Entering text into the input field will update the search result below

Chinese Daily Food Price Index Shows Pricing Pressure Abating

May 04, 2011 8:33 AM ETFXI, HAO-OLD, TAO, YINN, YANG, YXI
Please Note: Blog posts are not selected, edited or screened by Seeking Alpha editors.
Chinese prices may be poised to grow at a slower pace in April, Bloomberg Brief’s Daily Chinese Food Price Index indicates. The index showed consistent declines during the month. 

The daily price index is up 27.2 percent on an annual basis, down from a peak of 33.8 percent in early March. That peak coincided with China’s highest inflation reading since July 2008.  

Bloomberg Brief derives the daily Chinese food price index using 104 daily agricultural prices from cities across China as measured by Shanghai JC Intelligence. 

This index has a strong correlation with overall Chinese CPI over the past year due to food’s strong weighting of about 30 percent in China’s inflation index. That is high relative to other countries -- the U.S. weighting is 15 percent - meaning increments in food prices heavily influence the headline inflation release.

The historical relationship between the two, leaving all else equal, implies Chinese inflation growth slowed to between 5.0 and 5.2 percent on an annual basis in April from March’s 5.4 percent. The March figure was the highest in more than two years.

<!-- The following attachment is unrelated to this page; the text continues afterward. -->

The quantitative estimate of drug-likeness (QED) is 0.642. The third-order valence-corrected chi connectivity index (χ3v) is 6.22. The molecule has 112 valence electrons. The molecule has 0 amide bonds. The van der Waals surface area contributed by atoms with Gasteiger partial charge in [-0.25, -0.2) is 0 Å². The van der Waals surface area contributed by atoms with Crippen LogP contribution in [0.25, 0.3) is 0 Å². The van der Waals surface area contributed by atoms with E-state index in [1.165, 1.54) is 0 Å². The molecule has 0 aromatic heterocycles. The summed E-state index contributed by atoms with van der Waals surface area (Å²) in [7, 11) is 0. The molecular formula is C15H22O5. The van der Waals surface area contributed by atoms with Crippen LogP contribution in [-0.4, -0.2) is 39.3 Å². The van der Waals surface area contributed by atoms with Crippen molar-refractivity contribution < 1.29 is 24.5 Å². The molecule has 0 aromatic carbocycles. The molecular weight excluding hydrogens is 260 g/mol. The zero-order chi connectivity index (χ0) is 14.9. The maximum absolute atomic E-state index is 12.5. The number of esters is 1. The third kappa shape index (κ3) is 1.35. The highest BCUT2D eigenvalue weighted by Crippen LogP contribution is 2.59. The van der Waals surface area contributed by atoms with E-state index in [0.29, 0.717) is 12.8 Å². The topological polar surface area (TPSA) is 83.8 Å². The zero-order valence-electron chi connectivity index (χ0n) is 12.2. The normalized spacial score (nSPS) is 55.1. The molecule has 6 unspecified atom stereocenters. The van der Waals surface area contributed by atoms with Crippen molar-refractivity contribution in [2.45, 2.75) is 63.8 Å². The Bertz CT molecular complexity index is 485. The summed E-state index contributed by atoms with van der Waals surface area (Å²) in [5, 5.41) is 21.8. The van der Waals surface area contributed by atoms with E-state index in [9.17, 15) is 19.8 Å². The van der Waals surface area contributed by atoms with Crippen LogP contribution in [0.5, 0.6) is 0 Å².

While a slowing in the pace of price increases would be seen as evidence that China’s tightening is working, inflation still seems likely to remain above 5 percent. China’s inflation target is 4 percent up from 3.3 percent last year, indicating more tightening from the Central Bank is likely, in the form of rate increases or additional reserve requirements.


Disclosure: I have no positions in any stocks mentioned, and no plans to initiate any positions within the next 72 hours.

Seeking Alpha's Disclosure: Past performance is no guarantee of future results. No recommendation or advice is being given as to whether any investment is suitable for a particular investor. Any views or opinions expressed above may not reflect those of Seeking Alpha as a whole. Seeking Alpha is not a licensed securities dealer, broker or US investment adviser or investment bank. Our analysts are third party authors that include both professional investors and individual investors who may not be licensed or certified by any institute or regulatory body.

Recommended For You

To ensure this doesn’t happen in the future, please enable Javascript and cookies in your browser.
Is this happening to you frequently? Please report it on our feedback forum.
If you have an ad-blocker enabled you may be blocked from proceeding. Please disable your ad-blocker and refresh.